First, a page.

If you are experiencing a dental emergency in Lethbridge, we offer emergency dental services and always here to help.
In the Case of a Dental Emergency
Contact us at (403) 380-3881 right away and we’ll do our very best to get back to you as soon as possible.
In some cases, we may be able to see you the same day to address your dental emergency.
Dental Emergency FAQs
Here are some answers to commonly treated dental emergencies;
What do I do if I have bitten my lip, tongue or cheek?
Apply a cold compress or ice firmly but gently to the bruised area(s). Stop the bleeding by applying pressure gently to the wound with a clean gauze or cloth. If the bleeding cannot be controlled within 15 minutes go to the nearest hospital emergency room.
What do I do if I have a broken or cracked tooth?
Rinse out your mouth with warm water and place a cold compress over the injured area. Immediately contact us to make an appointment. If there are any savable tooth fragments, place them in a plastic baggie and bring the pieces with you.
What to do if I have an object caught between my teeth?
Thoroughly clean the area around the sore tooth, and rinse your mouth with warm salt water. If there is something lodged in between your teeth, use dental floss to try and remove item. Avoid placing aspirin on the tooth or gums. Apply a cold compress if swelling persists, and take Tylenol (acetaminophen). If the ache persists contact us as soon as possible to make an appointment.
What do I do if I have knocked out a permanent tooth?
If you’re able to find the tooth – rinse it thoroughly but DO NOT USE ANYTHING OTHER THAN WATER TO RINSE. Make sure to handle the tooth by the crown and not the root. If you are able to reinsert the tooth, keep it in place by biting down on a clean cloth or gauze after you have placed it back into its’ original socket. If you are not able to reinsert the tooth, place the tooth in a cup containing milk or water, and come to our clinic immediately. When saving a tooth, time is of the essence!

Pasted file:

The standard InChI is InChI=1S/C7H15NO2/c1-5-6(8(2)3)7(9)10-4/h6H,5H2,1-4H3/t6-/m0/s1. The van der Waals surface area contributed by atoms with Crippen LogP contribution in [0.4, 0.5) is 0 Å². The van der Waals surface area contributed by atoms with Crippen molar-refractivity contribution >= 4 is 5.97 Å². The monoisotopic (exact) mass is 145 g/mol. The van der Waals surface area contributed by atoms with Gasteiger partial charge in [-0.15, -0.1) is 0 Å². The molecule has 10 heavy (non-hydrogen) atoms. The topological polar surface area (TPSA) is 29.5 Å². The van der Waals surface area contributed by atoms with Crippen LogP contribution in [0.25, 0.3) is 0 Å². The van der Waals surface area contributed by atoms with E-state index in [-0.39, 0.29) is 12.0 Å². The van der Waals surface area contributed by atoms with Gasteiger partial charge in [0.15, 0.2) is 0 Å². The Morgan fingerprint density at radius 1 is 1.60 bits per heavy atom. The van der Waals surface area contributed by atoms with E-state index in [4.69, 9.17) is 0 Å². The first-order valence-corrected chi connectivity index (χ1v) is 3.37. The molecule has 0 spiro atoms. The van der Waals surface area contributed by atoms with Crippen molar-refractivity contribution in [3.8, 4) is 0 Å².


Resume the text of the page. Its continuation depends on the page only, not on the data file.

What do I do if I have lost a crown or filling?
If the crown is one piece, rinse it with water and try to reinsert it. Hold it in place by gently biting down on clean gauze or cloth. If the crown is broken, try to gather all of the pieces and bring them straight to our office.
What do I do if I suspect a broken or fractured jaw?
Use a towel, tie or handkerchief to keep the jaws from moving, and immediately go to the nearest hospital emergency room
What do I do in the case of bleeding after a baby tooth falls out?
Rinse the mouth out with warm water. Gently but firmly place clean gauze over the area that is bleeding. If the bleeding persists for more than 15 minutes call us.
What do I do if I suspect a soft tissue injury?
Soft tissue injuries usually do not bleed a lot, but when they do, the injury can seem worse than it really is. When the blood mixes with saliva, it may look like you are bleeding a lot. In most cases, the bleeding should stop within a few minutes. In the meantime, here's what you should do:
- Rinse your mouth thoroughly with a mild saltwater solution (1/2 teaspoon of salt in 8 ounces of water).
- If the bleeding continues, press a damp piece of gauze against the injured area for 10 to 15 minutes. If you don't have gauze, you can use a sanitary napkin, tampon or a clean piece of material that will soak up blood and saliva.
- To relieve pain, slow the bleeding, and reduce swelling, hold ice to the area for five or 10 minutes.
- If the bleeding doesn't stop within a few minutes, the injury may be serious and you will need to see a doctor, preferably an oral and maxillofacial surgeon, right away. Maintain pressure on the area until you can be treated.
What do I do if I have experienced dental trauma?
Dental Trauma basically refers to damage caused to your teeth from a sudden impact often due to sports-related injuries. At Hall Dental, we recommend you see us for any dental injury – even one that appears to be mild.
We’ll always do our very best to do everything we can to save your teeth. This may include re-insertion, a temporary brace to hold teeth in place, wires, and / or a soft foods diet.
When restoration is not possible, we’ll recommend the best alternative for replacing your missing teeth.
How can a sports guard protect my smile?
Sure, accidents happen. Which is why at Hall Dental, we encourage patients to wear sports guards especially when playing sports. While you can buy them at most sports stores, we recommend having a custom-fitted appliance to ensure the best possible protection and the most comfortable fit.